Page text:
It's time for media companies to stop offering unpaid internships, says a journalism student, Bethany Horne. The only students who can afford to work for free the summer, she says, are those lucky enough to come from families with money. That's no way to bring diverse voices or fresh perspectives into a newsroom.
I just finished the final year of a journalism program at a university. Most of my friends and peers are in the position I am: looking for a way in to the “Fortress of Journalism,” as Robert Krulwich called it in this speech which has been picking me and my friends out of the doldrums in between our failed job applications.
Those already inside the walls say their craft rewards independence and wiliness, yet the lords of the fortress are large conglomerates—corporations with their own cultures and chains of command. I won’t dwell too much on the nature of the fortress itself.But what we are told, the tribe-less loners on the beach, is that the surest way in to the media as it is, is through the internship. Harkening back to the mentor/apprentice relationships of old, the internship is understood as a bridge: in between being a student and becoming a worker. Journalism educators, usually allergic to clichés, trill the words “foot in the door” on the heels of “internship” like it’s going out of fashion.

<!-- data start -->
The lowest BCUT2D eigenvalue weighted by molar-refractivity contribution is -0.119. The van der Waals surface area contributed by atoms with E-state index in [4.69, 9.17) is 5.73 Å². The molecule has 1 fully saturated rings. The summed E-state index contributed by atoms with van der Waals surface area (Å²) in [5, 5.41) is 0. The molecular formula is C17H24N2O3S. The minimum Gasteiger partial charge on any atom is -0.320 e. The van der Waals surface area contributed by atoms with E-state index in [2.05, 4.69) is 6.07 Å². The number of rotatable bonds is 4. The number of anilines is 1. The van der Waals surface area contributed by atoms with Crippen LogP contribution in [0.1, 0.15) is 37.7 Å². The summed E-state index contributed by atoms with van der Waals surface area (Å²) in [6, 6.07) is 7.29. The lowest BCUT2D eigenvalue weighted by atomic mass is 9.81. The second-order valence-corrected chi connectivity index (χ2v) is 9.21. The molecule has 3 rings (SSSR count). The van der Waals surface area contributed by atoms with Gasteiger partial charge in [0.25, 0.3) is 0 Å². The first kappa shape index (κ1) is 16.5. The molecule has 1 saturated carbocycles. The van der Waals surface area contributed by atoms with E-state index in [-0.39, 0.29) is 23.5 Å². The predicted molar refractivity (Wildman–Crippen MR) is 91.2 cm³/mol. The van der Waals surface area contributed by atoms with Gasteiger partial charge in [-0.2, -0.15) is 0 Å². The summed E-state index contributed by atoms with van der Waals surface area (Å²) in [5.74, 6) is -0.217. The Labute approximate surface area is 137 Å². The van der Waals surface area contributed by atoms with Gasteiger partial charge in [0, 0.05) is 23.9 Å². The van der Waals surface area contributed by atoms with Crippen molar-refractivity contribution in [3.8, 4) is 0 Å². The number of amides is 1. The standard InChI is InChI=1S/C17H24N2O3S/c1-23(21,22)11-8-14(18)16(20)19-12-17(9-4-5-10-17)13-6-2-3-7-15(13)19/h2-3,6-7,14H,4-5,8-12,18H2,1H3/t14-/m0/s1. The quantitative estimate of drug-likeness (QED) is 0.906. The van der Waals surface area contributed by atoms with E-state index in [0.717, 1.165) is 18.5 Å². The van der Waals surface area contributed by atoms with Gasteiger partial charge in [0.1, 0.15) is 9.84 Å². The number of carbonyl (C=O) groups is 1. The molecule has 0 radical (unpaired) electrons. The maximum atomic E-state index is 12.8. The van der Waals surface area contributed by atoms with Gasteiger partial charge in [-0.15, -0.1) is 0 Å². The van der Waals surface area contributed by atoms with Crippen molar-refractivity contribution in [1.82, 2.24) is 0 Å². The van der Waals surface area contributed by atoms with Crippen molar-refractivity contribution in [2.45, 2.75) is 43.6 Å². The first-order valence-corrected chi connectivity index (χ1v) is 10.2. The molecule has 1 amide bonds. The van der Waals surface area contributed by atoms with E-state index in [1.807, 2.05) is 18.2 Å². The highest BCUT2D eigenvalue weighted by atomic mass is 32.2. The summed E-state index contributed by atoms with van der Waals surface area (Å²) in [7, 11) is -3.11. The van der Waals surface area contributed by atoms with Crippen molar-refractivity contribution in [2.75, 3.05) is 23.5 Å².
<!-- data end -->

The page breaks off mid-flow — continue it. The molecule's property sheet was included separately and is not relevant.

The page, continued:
I did one. It was great. It was a start-up company, with a concept I really believe in, so I was ok with it. But I had to do an internship, to earn the right to graduate, so I didn’t fret over the ethical implications at the time.I do, now. Because my friends who had to do a short internship to graduate are now doing summer-long or longer ones, with no job in sight. The first foot in the door was kicked out, I guess.
I have no doubt my friends will eventually find work, and possibly through people they meet through the fake work of the internship. But, I don’t think the system, as it is, helps journalists, and I don’t think, ultimately, it helps journalism, or the public this industry is supposed to serve.
First of all, most of the clansmen leading the armies atop the fortress didn’t get there through an internship. In fact, they didn’t go to journalism school at all. The training media organizations used to pay employees to take has been downloaded onto institutions where the potential employees pay to be trained and then have to work for free to prove their worth. It’s brilliant, I tell you. Coupled with
But unpaid internships, ultimately, are harmful because they restrict the kinds of people who can access employment by our media, and they perpetuate the problems that are already present, in terms of the race, class and origin of the people who hold media power.